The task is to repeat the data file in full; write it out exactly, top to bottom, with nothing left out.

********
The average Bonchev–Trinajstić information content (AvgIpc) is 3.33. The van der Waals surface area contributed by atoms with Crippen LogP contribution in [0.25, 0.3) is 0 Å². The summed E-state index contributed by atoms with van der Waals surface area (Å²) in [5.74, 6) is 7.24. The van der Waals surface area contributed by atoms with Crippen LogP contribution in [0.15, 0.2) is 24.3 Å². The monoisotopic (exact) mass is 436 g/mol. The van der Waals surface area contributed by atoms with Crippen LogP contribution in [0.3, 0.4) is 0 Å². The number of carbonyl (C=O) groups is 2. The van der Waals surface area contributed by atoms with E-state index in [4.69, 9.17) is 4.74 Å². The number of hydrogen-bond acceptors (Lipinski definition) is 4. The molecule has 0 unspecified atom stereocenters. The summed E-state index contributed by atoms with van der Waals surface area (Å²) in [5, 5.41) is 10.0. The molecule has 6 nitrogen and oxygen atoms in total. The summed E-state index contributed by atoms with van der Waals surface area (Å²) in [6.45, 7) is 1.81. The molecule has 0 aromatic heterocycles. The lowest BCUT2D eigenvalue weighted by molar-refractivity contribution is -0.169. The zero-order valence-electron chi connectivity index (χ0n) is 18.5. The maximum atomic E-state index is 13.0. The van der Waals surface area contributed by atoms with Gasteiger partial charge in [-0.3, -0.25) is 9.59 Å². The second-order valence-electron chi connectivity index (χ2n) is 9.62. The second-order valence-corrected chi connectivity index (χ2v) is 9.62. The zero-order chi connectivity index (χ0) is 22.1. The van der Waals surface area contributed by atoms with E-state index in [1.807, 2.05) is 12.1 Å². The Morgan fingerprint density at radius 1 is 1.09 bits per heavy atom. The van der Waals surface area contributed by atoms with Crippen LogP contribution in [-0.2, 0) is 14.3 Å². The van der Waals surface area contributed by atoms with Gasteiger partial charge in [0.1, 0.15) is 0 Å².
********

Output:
The average Bonchev–Trinajstić information content (AvgIpc) is 3.33. The van der Waals surface area contributed by atoms with Crippen LogP contribution in [0.25, 0.3) is 0 Å². The summed E-state index contributed by atoms with van der Waals surface area (Å²) in [5.74, 6) is 7.24. The van der Waals surface area contributed by atoms with Crippen LogP contribution in [0.15, 0.2) is 24.3 Å². The monoisotopic (exact) mass is 436 g/mol. The van der Waals surface area contributed by atoms with Crippen LogP contribution in [0.3, 0.4) is 0 Å². The number of carbonyl (C=O) groups is 2. The van der Waals surface area contributed by atoms with E-state index in [4.69, 9.17) is 4.74 Å². The number of hydrogen-bond acceptors (Lipinski definition) is 4. The molecule has 0 unspecified atom stereocenters. The summed E-state index contributed by atoms with van der Waals surface area (Å²) in [5, 5.41) is 10.0. The molecule has 6 nitrogen and oxygen atoms in total. The summed E-state index contributed by atoms with van der Waals surface area (Å²) in [6.45, 7) is 1.81. The molecule has 0 aromatic heterocycles. The lowest BCUT2D eigenvalue weighted by molar-refractivity contribution is -0.169. The zero-order valence-electron chi connectivity index (χ0n) is 18.5. The maximum atomic E-state index is 13.0. The van der Waals surface area contributed by atoms with Gasteiger partial charge in [-0.3, -0.25) is 9.59 Å². The second-order valence-electron chi connectivity index (χ2n) is 9.62. The second-order valence-corrected chi connectivity index (χ2v) is 9.62. The zero-order chi connectivity index (χ0) is 22.1. The van der Waals surface area contributed by atoms with E-state index in [1.807, 2.05) is 12.1 Å². The Morgan fingerprint density at radius 1 is 1.09 bits per heavy atom. The van der Waals surface area contributed by atoms with Crippen LogP contribution in [-0.2, 0) is 14.3 Å². The van der Waals surface area contributed by atoms with Gasteiger partial charge in [0.1, 0.15) is 0 Å².